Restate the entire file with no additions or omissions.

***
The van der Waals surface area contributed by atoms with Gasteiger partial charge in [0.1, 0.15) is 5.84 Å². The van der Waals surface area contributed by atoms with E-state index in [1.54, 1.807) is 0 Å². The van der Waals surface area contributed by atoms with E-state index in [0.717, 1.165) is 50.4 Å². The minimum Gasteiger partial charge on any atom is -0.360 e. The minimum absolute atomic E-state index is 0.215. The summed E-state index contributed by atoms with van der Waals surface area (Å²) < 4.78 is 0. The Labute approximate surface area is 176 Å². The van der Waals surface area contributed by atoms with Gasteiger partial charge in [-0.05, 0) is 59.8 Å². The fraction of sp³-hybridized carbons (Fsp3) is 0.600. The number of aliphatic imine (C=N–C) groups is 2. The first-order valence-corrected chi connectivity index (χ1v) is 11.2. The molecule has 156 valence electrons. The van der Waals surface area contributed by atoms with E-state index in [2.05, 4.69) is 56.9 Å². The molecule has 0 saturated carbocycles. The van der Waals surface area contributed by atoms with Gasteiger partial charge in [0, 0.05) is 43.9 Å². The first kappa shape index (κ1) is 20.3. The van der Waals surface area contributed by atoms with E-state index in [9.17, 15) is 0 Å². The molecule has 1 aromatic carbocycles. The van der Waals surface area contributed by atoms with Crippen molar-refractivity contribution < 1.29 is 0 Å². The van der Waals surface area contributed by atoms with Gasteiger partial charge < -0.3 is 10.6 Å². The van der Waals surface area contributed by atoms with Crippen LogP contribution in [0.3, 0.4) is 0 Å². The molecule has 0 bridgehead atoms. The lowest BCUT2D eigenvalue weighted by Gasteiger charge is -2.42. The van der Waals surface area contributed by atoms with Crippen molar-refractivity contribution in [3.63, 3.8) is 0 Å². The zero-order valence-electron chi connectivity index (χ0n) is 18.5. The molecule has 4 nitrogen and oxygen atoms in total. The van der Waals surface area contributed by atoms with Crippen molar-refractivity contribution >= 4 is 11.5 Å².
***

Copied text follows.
The van der Waals surface area contributed by atoms with Gasteiger partial charge in [0.1, 0.15) is 5.84 Å². The van der Waals surface area contributed by atoms with E-state index in [1.54, 1.807) is 0 Å². The van der Waals surface area contributed by atoms with E-state index in [0.717, 1.165) is 50.4 Å². The minimum Gasteiger partial charge on any atom is -0.360 e. The minimum absolute atomic E-state index is 0.215. The summed E-state index contributed by atoms with van der Waals surface area (Å²) < 4.78 is 0. The Labute approximate surface area is 176 Å². The van der Waals surface area contributed by atoms with Gasteiger partial charge in [-0.05, 0) is 59.8 Å². The fraction of sp³-hybridized carbons (Fsp3) is 0.600. The number of aliphatic imine (C=N–C) groups is 2. The first-order valence-corrected chi connectivity index (χ1v) is 11.2. The molecule has 156 valence electrons. The van der Waals surface area contributed by atoms with E-state index in [2.05, 4.69) is 56.9 Å². The molecule has 0 saturated carbocycles. The van der Waals surface area contributed by atoms with Gasteiger partial charge in [0, 0.05) is 43.9 Å². The first kappa shape index (κ1) is 20.3. The van der Waals surface area contributed by atoms with E-state index in [9.17, 15) is 0 Å². The molecule has 1 aromatic carbocycles. The van der Waals surface area contributed by atoms with Crippen molar-refractivity contribution < 1.29 is 0 Å². The van der Waals surface area contributed by atoms with Gasteiger partial charge < -0.3 is 10.6 Å². The van der Waals surface area contributed by atoms with Crippen LogP contribution in [0.3, 0.4) is 0 Å². The molecule has 0 bridgehead atoms. The lowest BCUT2D eigenvalue weighted by Gasteiger charge is -2.42. The van der Waals surface area contributed by atoms with Crippen molar-refractivity contribution in [3.63, 3.8) is 0 Å². The zero-order valence-electron chi connectivity index (χ0n) is 18.5. The molecule has 4 nitrogen and oxygen atoms in total. The van der Waals surface area contributed by atoms with Crippen molar-refractivity contribution >= 4 is 11.5 Å².